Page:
Please consider culture, not just cash, in the sale of Jay Peak Resort.
BY CALEB MAGOON
As most folks in Vermont are aware, receiver Michael Goldberg, the man whom the U.S. courts appointed to run Jay Peak Resort for the last couple of years (following the fraudulent use of EB-5 funds by former owners Ariel Quiros and Bill Stenger), has placed all resort assets up for sale.
Recent reports from Goldberg have revealed that of 125 interested parties, 26 signed non-disclosure agreements to gander at the company financials. While this is good news for all parties looking to move on, the local and loyal Jay crowd is waiting with great trepidation to learn who the new owner will be and the ultimate fate of the resort.
As we have seen throughout Vermont in recent decades, new resort owners can significantly change the complexion of the establishments they buy. For those of us who like the resort we have, we’re all hoping Goldberg will consider culture and not just cash in selecting the entity that will hold a big part of this resort’s future in their hands.
A resort like Jay is not just about money. Yes, the goal is always to have a viable, profitable business that can be an economic engine in a part of Vermont that needs it most. It’s also important we recognize that Goldberg has a responsibility to the investors who were victims of the fraud. He is tasked with returning as much of that investment money as is possible.
But returning those monies can’t be at the expense of the customers, employees and communities tied to Jay Peak. Let’s be clear—those investments were unsecured and solely the responsibility of the investors. While no one doubts a fraud was perpetrated, most of the investors had a temporary interest in Jay. Our community investment on the other hand, is a permanent one.
Everyone has an opinion regarding the expansion of Jay and the fraud that allowed it. Many locals, while understanding and lamenting the crimes committed, also recognize the good that was done to the resort; bringing Jay into the modern era and putting it on a path to sustainability. Resort managers also did something unique: While embarking on a significant scaling up of the resort, they maintained the culture and character that made this far-flung gem a truly unique place. Bill Stenger, the arguably complicit captain at the helm can be credited for this feat. It was by no means him alone, but his management team led by Steve Wright (the former marketing director and now general manager) that made it happen. Talk to the locals and they will tell you this team built Jay into a powerhouse while keeping it true to its roots.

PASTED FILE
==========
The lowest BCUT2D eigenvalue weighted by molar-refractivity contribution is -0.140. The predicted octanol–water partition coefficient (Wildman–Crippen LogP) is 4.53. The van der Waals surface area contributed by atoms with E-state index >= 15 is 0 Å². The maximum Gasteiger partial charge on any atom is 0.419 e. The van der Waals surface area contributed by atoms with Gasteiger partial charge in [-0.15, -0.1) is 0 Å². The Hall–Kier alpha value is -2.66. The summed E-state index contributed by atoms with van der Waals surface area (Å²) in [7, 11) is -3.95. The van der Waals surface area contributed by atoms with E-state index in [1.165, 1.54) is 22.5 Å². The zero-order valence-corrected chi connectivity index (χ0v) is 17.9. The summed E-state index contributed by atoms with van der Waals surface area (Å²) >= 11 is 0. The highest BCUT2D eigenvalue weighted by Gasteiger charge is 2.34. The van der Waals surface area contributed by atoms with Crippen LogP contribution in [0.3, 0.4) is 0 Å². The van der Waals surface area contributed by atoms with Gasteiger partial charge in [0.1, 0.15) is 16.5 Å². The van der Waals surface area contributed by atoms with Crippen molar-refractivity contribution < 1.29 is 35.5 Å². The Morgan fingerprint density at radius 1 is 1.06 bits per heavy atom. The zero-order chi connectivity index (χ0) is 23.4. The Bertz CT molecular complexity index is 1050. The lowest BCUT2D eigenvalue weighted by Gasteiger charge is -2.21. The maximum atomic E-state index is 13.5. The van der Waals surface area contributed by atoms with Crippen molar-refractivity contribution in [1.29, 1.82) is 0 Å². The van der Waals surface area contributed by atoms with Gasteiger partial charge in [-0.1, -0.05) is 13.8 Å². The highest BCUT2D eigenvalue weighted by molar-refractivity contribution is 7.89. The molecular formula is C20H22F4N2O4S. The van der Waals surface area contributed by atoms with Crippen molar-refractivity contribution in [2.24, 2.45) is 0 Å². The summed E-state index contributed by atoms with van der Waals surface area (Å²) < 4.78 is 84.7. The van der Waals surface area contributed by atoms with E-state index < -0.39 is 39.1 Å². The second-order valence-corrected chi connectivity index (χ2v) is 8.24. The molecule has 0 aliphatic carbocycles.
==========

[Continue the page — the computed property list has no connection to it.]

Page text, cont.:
Those roots and the inherent identity of Jay is a unique one. Jay isn’t centrally located; it isn’t a high-traffic, over-priced, corporate-culture resort as seems to be increasingly the norm in the industry.
Staff, hardcore enthusiasts and even tourists drive just a bit farther to find a Valhalla of steep woods, deep powder, and an attitude that feels more like what Vermont resorts felt like 20 years ago than what they feel like now. It may be much bigger than the old version, but it feels much the same. “Raised Jay” isn’t just a clever marketing slogan, it’s a badge of honor for many.
Obviously most Vermonters like myself are happy to wax poetic about our home mountain.
Most of us have seen owners come and go at many of the resorts dotting the state. As the ski industry has evolved and so has ownership, we find the industry splitting into small, independent ownership or big corporate ownership and the latter quickly outpacing the former. There are advantages and disadvantages to each model. Price, uniformity, rules of the mountain and employment practices all differ widely for each. As do how and what resort expansions happen.
Jay’s success was possible because people believed management had the local interest and the identity of the mountain at heart. While plenty of old timers were skeptical and nervous about the big changes they saw over the last 10-plus years, as time went by they found it still mostly felt like same old Jay—especially on a mid-week powder day.
This is possible with a level of local control and/or the right ownership. Rarely will bosses a thousand miles away see things exactly as we do. But even far-flung owners can do right. We’re seeing it with Utah-based POWDR Corp., the current owner of Killington Resort. Under the local leadership of Killington president and general manager Mike Solimano, Killington has kept its unique identity and built upon that identity, rather than becoming a cookie cutter version of other POWDR resorts. Yes, they remain responsible for turning profits for their parent company. But they’re also not held hostage to fluctuations in their stock price. A closely-held group can have broader motives than just profits. Killington remains ever “The Beast of the East.”
Culture, not just cash is what matters. Hope for Jay Peak remains because we can have it both ways. Jay is well-positioned to make the requisite profits for their new owners. While receiver Goldberg has a responsibility to make recompense for the victims of the Ponzi scheme, he also has a responsibility to choose an owner that does right by the locals.
I hope he solicits the advice of his workers, managers and the community at Jay. I ask that receiver Goldberg consider the character of the buyer and their plans for Jay Peak and not just the quantity of money they offer. While owners, investors and receivers come and go, like the trees at Jay, we’re not going anywhere anytime soon.
Caleb Magoon, owner of PowerPlay Sports in Morrisville and Waterbury Sports in Waterbury, is an avid Jay Peak skier. If you have an opinion piece you would like to share, we welcome your submission at firstname.lastname@example.org.